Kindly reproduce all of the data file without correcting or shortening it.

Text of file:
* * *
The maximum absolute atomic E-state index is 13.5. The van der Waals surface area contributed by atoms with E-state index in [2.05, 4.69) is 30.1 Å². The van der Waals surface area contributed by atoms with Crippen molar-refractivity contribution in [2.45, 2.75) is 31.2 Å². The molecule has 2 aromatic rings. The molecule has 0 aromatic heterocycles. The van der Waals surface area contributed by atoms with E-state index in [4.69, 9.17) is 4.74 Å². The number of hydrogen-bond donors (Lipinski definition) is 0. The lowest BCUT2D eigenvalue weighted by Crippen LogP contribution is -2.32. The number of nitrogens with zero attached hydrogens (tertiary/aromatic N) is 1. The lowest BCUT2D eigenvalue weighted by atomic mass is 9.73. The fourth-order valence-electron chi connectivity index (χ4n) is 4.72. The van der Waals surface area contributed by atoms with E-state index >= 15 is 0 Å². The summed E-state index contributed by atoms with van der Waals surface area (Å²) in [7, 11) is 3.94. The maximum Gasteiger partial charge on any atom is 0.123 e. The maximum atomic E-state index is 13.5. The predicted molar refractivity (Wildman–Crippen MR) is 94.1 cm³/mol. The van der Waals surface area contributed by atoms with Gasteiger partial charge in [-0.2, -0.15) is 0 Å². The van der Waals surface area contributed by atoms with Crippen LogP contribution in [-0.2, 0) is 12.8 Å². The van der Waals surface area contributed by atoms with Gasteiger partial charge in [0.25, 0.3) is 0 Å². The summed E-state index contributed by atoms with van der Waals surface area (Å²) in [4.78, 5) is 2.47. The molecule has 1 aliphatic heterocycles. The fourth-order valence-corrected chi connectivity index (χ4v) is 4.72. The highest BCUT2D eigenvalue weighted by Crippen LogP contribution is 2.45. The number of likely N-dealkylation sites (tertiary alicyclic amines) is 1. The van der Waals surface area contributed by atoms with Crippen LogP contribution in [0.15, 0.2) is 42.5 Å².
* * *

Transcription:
The maximum absolute atomic E-state index is 13.5. The van der Waals surface area contributed by atoms with E-state index in [2.05, 4.69) is 30.1 Å². The van der Waals surface area contributed by atoms with Crippen molar-refractivity contribution in [2.45, 2.75) is 31.2 Å². The molecule has 2 aromatic rings. The molecule has 0 aromatic heterocycles. The van der Waals surface area contributed by atoms with E-state index in [4.69, 9.17) is 4.74 Å². The number of hydrogen-bond donors (Lipinski definition) is 0. The lowest BCUT2D eigenvalue weighted by Crippen LogP contribution is -2.32. The number of nitrogens with zero attached hydrogens (tertiary/aromatic N) is 1. The lowest BCUT2D eigenvalue weighted by atomic mass is 9.73. The fourth-order valence-electron chi connectivity index (χ4n) is 4.72. The van der Waals surface area contributed by atoms with E-state index >= 15 is 0 Å². The summed E-state index contributed by atoms with van der Waals surface area (Å²) in [7, 11) is 3.94. The maximum Gasteiger partial charge on any atom is 0.123 e. The maximum atomic E-state index is 13.5. The predicted molar refractivity (Wildman–Crippen MR) is 94.1 cm³/mol. The van der Waals surface area contributed by atoms with Gasteiger partial charge in [-0.2, -0.15) is 0 Å². The van der Waals surface area contributed by atoms with Crippen LogP contribution in [-0.2, 0) is 12.8 Å². The van der Waals surface area contributed by atoms with Gasteiger partial charge in [0.25, 0.3) is 0 Å². The summed E-state index contributed by atoms with van der Waals surface area (Å²) in [4.78, 5) is 2.47. The molecule has 1 aliphatic heterocycles. The fourth-order valence-corrected chi connectivity index (χ4v) is 4.72. The highest BCUT2D eigenvalue weighted by Crippen LogP contribution is 2.45. The number of likely N-dealkylation sites (tertiary alicyclic amines) is 1. The van der Waals surface area contributed by atoms with Crippen LogP contribution in [0.15, 0.2) is 42.5 Å².